The edition: Arrow Fiction paperback, 777 pages, with bibliography, glossary of Italian words and a list of where Michelangelo’s works are to be found at present

The story: of the life and work of Michelangelo Buonarroti, from the day he joins Ghirlandaio’s bottega at 12, to the day of his death at near 90.

My experience with the book & my thoughts: oh how I loved this book. It may be because it was unexpected (I had not read anything this good since 2010 — huh, early 2010 — and, come on, after all it’s not fiction, it wasn’t supposed to be that good! I am was not a fan of biographies, as you can see 🙂 ), but still.
There isn’t much plot once you know something about Michelangelo’s life (and I did), but Stone was able to keep up the tension work by work and obstacle by obstacle as Buonarroti encountered them during his life. And he made it all come to life so fiercely, Michelangelo’s passion, and the Roman court’s intrigues, and the purity of the marble in Carrara, and the Sistine Chapel, its colors, and how Michelangelo cannot step back from that work even though he wants to, but he knows he can make it perfect and so he cannot stop short of perfection. It was all so lively that for the whole time I was reading this book I dreamed Italian Renaissance dreams each night! 🙂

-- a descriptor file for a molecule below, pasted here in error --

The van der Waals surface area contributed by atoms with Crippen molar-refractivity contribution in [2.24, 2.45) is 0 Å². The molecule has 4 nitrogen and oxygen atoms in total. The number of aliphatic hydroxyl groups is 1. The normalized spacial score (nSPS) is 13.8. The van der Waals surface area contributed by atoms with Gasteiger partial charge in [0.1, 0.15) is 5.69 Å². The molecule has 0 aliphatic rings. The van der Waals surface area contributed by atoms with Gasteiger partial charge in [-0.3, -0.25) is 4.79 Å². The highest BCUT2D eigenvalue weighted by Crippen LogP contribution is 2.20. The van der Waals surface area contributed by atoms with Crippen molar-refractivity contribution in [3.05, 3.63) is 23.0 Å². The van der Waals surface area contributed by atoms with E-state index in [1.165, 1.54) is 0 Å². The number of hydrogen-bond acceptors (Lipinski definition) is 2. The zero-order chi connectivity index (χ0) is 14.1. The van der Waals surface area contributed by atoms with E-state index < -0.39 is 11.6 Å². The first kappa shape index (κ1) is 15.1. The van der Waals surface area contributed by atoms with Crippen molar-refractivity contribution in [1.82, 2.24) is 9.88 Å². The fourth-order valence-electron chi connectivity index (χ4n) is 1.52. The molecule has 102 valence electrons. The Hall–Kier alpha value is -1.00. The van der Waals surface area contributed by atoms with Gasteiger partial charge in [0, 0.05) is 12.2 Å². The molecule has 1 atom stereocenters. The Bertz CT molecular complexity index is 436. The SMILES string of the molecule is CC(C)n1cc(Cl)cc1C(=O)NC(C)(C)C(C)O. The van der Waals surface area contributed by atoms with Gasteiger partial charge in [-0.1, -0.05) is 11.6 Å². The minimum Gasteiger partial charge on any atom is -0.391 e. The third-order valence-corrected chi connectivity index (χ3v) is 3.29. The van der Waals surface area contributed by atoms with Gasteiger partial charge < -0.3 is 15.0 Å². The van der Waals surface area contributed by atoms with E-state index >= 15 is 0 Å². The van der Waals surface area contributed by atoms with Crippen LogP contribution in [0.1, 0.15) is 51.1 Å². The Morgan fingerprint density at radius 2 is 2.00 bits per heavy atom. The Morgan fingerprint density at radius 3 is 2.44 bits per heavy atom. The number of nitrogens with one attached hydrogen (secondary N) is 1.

To be fair, this book is not perfect either. At times I got a bit confused at the many courtiers and side characters and missed their family relations altogether. And I was disappointed by the last part, which seems to be written in a hurry, years going by so fast you don’t realize it and the whole Last Judgment completed before you take notice. It may well be that Stone wanted to mirror the way years go by faster as you grow older (I think there is a poem by Michelangelo on that subject), but I would have preferred if he kept the pace of the first three quarters (and yes, even if it meant 1500 pages instead of 777, I’d have read them with a passion).

What I liked: the way the author dealt with historical parts. Context is very tricky, and I have seen very good books trip on the historical frame and go off babbling about this battle and that intrigue while the reader is left yawning (cue The Cathedral of the Sea). Here, on the other hand, it is done wonderfully, with all the historical and political context told through the deeds and acts of some of the characters, be they Popes or Medicis.

What I didn’t like: Michelangelo himself, extremely proud as he is. True, he had a God-given talent, but in this book he is all too conscious of that, and what’s more it is a pity the book never dwelt on where talent comes from.